China Watch Blog has learnt that China’s imports in January fell the most since the depths of the global financial crisis, raising concerns that demand may be weaker than previously thought even allowing for Lunar New Year factory shutdowns.
Imports sank 15.3 percent in January versus January 2011 — the lowest since August 2009 — while exports fell 0.5 percent over the same period, the worst showing since November 2009, customs data showed Friday.
While raising worries about the resilience of domestic demand, which has shielded the world’s second-largest economy from slackening exports, it also raises alarm bells about China’s ability to support a frail global economy.
“A fall of over 15 percent in January cannot be entirely explained by the Lunar calendar, and adds weight to the view that economic output is slower than headline indicators might suggest,” said Ren Xianfeng, an economist at IHS Global in Beijing.
Still, Lunar New Year distortions will make policymakers wary of any hasty reaction. Analysts expect them to assess January and February data combined before deciding whether the current policy of gentle easing should be intensified.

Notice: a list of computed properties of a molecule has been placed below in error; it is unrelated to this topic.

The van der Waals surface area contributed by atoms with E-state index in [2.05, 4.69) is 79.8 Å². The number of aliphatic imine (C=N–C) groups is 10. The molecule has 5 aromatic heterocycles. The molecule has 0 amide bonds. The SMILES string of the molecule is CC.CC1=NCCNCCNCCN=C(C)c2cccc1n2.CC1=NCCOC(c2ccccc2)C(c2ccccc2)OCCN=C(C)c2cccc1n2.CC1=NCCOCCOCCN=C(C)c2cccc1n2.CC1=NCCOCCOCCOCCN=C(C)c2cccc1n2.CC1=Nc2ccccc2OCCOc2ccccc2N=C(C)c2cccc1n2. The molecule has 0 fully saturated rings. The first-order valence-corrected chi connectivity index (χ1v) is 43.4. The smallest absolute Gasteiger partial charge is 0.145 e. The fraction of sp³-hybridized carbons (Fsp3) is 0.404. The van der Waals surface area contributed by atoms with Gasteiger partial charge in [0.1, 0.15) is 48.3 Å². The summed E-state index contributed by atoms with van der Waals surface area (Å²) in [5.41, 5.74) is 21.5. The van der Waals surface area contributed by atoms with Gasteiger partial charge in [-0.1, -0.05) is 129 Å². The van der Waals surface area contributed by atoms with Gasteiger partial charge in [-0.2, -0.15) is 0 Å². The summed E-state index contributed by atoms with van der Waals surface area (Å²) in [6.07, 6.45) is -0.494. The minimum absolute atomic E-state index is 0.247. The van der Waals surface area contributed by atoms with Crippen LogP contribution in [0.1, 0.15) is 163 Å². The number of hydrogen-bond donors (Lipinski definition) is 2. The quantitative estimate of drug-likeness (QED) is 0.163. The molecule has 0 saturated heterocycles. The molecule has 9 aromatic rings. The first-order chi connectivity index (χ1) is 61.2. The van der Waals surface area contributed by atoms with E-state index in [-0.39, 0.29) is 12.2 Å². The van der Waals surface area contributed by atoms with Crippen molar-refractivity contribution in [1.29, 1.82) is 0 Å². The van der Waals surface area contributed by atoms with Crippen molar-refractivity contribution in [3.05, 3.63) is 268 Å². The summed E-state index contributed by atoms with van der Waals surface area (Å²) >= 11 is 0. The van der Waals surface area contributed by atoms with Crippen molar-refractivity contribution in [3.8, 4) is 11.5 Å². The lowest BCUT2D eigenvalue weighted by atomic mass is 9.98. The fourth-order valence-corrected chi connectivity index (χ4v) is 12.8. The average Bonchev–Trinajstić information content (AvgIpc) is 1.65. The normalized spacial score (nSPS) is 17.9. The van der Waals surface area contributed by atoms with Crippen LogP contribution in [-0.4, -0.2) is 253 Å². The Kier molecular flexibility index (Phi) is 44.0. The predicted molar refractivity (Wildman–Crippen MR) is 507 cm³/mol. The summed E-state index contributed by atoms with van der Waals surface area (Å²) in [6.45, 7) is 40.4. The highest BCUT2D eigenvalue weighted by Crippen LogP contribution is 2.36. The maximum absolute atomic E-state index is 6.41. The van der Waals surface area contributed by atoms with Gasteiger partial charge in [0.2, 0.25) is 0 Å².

The big imports drop combined with a smaller exports drop left China with a trade surplus of US$27.3 billion in January, its biggest in six months and confounding expectations of a further narrowing.
Exports to the European Union, China’s top export market, fell 3.2 percent in January from a year earlier, the first decline since February last year, the data shows.
Exports to the United States rose 5.5 percent in January from a year earlier, slowing from December’s 11.9 percent rise and marking the weakest pace since February last year.